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Halifax MFA Offers Unrivalled Freedom

The MFA in Media Art from the Nova Scotia College of Art & Design in Halifax, Canada provides students with unusual freedom in choosing to either hone in on a specific media practice or to study a set of them in an inter-disciplinary way.
BY Rajyasri Rao |   2012
Filmmaker Smriti Mehra did her MFA in Media Art from the Nova Scotia College of Art and Design, Halifax

Independent filmmaker, Smriti Mehra who did her MFA in Media Art from the Nova Scotia College of Art and Design, in Halifax, Canada says she is indebted to the open and liberal approach provided by NSCAD for having given her the space and time to really figure the art form she truly loves.

Here are excerpts from an interview she gave Rajyasri Rao.

You have an MFA in Media Art from Nova Scotia College of Art & Design, Halifax, Canada. Can you tell us what Media Art is and what pursuing an MFA degree in it entails?

The MFA in Fine and Media Arts at Nova Scotia College of Art & Design, Halifax, Canada is cross-disciplinary in nature, although students can focus especially on audio and video, digital media, drawing, film, installation, painting, performance art, photography, printmaking or sculpture.

The program is also practice based. The work I did over two years was on one project that I pursued although that is not prescribed.

Looking back on your time at Halifax, what do you think you have taken away from there?

“There are many options for financial aid and the college administration is very helpful with resources — internal as well as external.”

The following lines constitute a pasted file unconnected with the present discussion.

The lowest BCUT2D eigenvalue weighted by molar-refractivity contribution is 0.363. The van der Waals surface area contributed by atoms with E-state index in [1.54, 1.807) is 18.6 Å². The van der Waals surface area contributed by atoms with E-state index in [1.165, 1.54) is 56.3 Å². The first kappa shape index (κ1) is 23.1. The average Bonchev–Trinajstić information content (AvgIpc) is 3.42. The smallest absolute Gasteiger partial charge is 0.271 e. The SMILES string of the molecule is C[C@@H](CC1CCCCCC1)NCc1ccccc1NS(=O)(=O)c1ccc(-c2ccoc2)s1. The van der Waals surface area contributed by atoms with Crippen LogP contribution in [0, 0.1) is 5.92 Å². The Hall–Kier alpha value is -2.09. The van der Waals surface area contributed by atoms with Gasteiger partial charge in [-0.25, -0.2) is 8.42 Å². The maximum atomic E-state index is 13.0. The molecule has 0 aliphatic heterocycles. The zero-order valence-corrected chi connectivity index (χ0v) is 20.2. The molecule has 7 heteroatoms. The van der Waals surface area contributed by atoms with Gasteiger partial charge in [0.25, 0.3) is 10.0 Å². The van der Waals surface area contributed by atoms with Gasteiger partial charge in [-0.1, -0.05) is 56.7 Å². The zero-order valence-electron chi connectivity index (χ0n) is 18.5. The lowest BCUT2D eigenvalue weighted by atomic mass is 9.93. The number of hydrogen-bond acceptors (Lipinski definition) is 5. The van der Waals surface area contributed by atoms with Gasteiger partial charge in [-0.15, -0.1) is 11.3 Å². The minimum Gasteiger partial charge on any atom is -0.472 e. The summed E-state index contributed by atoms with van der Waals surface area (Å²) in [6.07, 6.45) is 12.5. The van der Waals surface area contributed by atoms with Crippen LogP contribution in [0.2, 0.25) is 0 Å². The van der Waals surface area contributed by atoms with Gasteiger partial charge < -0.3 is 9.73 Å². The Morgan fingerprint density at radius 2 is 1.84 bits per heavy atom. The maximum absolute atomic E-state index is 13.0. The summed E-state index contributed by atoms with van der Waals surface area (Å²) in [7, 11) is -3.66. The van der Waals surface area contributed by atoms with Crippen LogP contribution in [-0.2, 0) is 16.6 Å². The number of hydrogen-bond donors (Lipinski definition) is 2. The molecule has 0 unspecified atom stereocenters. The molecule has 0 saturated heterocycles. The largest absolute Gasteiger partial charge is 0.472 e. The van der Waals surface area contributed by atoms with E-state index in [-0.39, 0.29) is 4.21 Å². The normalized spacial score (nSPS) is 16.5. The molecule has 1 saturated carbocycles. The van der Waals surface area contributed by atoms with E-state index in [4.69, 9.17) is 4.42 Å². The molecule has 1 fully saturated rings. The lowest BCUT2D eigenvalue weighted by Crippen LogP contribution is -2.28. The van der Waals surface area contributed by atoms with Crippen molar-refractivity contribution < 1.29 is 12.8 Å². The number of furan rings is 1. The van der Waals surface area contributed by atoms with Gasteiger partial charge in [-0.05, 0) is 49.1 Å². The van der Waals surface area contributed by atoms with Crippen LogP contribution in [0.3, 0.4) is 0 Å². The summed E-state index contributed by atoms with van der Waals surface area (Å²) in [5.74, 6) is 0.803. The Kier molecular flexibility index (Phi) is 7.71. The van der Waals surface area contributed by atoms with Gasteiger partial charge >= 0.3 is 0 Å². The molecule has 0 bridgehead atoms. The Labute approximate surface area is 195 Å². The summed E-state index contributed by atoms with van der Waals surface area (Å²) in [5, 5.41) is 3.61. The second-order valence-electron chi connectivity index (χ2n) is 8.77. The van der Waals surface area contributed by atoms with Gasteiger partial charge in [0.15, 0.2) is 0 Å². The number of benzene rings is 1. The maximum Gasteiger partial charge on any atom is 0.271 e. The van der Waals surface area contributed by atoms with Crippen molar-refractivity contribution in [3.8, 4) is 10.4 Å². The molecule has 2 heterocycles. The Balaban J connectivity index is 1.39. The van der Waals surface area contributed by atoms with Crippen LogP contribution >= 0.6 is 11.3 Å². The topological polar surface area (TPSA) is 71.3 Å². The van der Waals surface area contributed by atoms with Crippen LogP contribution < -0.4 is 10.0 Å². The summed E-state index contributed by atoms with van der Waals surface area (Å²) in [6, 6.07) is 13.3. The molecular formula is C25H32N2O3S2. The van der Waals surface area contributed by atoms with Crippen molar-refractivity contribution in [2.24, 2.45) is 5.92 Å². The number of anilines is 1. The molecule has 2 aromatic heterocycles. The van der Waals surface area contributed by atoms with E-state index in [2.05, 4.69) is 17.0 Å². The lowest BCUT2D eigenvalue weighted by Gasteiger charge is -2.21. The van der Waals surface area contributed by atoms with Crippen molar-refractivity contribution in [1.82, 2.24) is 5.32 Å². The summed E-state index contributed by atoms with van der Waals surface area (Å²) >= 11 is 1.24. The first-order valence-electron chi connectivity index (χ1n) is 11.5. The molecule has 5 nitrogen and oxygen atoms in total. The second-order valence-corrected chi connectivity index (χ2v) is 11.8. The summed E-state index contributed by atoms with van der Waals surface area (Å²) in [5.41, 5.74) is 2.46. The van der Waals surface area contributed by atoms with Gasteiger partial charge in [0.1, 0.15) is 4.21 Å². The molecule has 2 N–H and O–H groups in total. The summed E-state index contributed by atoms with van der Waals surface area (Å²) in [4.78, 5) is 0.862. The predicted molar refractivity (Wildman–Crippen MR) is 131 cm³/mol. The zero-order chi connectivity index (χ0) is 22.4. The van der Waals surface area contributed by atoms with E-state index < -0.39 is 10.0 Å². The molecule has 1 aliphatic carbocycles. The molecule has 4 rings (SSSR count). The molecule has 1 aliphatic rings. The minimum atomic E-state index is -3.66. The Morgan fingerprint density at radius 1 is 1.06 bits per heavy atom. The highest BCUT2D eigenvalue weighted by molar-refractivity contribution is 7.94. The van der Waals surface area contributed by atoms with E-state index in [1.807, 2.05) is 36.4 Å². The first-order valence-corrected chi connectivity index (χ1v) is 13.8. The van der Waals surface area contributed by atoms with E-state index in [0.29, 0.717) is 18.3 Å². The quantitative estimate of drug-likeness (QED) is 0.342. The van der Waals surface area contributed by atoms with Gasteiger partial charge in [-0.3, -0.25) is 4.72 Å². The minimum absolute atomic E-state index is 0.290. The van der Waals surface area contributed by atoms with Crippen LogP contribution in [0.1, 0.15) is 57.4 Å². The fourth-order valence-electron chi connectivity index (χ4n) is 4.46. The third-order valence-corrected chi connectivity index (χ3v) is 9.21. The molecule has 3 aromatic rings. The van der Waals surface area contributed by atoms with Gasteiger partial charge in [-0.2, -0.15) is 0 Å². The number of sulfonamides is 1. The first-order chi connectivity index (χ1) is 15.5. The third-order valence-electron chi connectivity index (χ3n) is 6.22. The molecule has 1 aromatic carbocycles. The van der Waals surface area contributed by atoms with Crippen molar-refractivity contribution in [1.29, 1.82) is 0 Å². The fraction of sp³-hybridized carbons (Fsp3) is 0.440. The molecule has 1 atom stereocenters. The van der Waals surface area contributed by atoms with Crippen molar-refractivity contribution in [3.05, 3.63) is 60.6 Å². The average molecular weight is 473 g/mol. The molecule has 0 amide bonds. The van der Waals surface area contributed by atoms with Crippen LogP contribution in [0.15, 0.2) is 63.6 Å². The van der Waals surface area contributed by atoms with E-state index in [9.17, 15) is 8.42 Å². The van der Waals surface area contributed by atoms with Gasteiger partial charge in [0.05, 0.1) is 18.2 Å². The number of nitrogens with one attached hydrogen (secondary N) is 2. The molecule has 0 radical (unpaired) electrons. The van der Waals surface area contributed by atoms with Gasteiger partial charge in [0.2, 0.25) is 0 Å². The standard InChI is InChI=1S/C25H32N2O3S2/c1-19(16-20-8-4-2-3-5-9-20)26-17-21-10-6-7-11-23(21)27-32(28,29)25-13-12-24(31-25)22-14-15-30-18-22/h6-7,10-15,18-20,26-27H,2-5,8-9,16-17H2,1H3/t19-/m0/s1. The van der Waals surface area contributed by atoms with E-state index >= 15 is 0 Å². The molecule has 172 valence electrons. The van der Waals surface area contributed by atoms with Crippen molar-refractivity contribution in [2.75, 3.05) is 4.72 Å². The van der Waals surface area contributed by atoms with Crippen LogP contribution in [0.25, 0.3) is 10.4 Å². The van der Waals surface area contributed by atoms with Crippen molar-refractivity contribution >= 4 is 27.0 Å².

I went to graduate school six months after finishing my undergrad studies in Communication Design. This course gave me time to reflect on and define my practice from where I had left off. I had already started building a body of work of short, non-fiction videos. I was able to build on that practice in a bigger, more informed and critical way.

What is Communication Design about, where did you do it from and under what broader program?

I did my bachelors at the Srishti School of Art, Design and Technology. My journey at Srishti was quite fluid. I studied graphic design for a year and a half. I was then in a lab space where we examined social media and focussed more on context.

As students of the course we helped organise two conferences ‘Development by Design’ and ‘Sunoh’ in which we also participated.

“Halifax is a small city but it has a few large universities and so is filled with a diverse student community. I found it an ideal place to study because it had enough cultural things to keep you stimulated without the pressures of a big city.”

One of the first films I worked on was Silent Spaces which was an outcome from ‘Sunoh’. It is a film on sexuality and was made in collaboration with others in my class. I enjoyed the process immensely and then moved into the ‘Digital Video Production’ department at Srishti.

My diploma project was video based narratives that looked at migrant construction labourers in Bangalore. Structurally, there have been some changes in the ways students can navigate their courses at Srishti but the freedom it allows to charter their own learning is still at the very core of the philosophy of the institution. 

To return to your post grad study - how international is Halifax? Are there any financial aid options for South Asian students to keep in mind?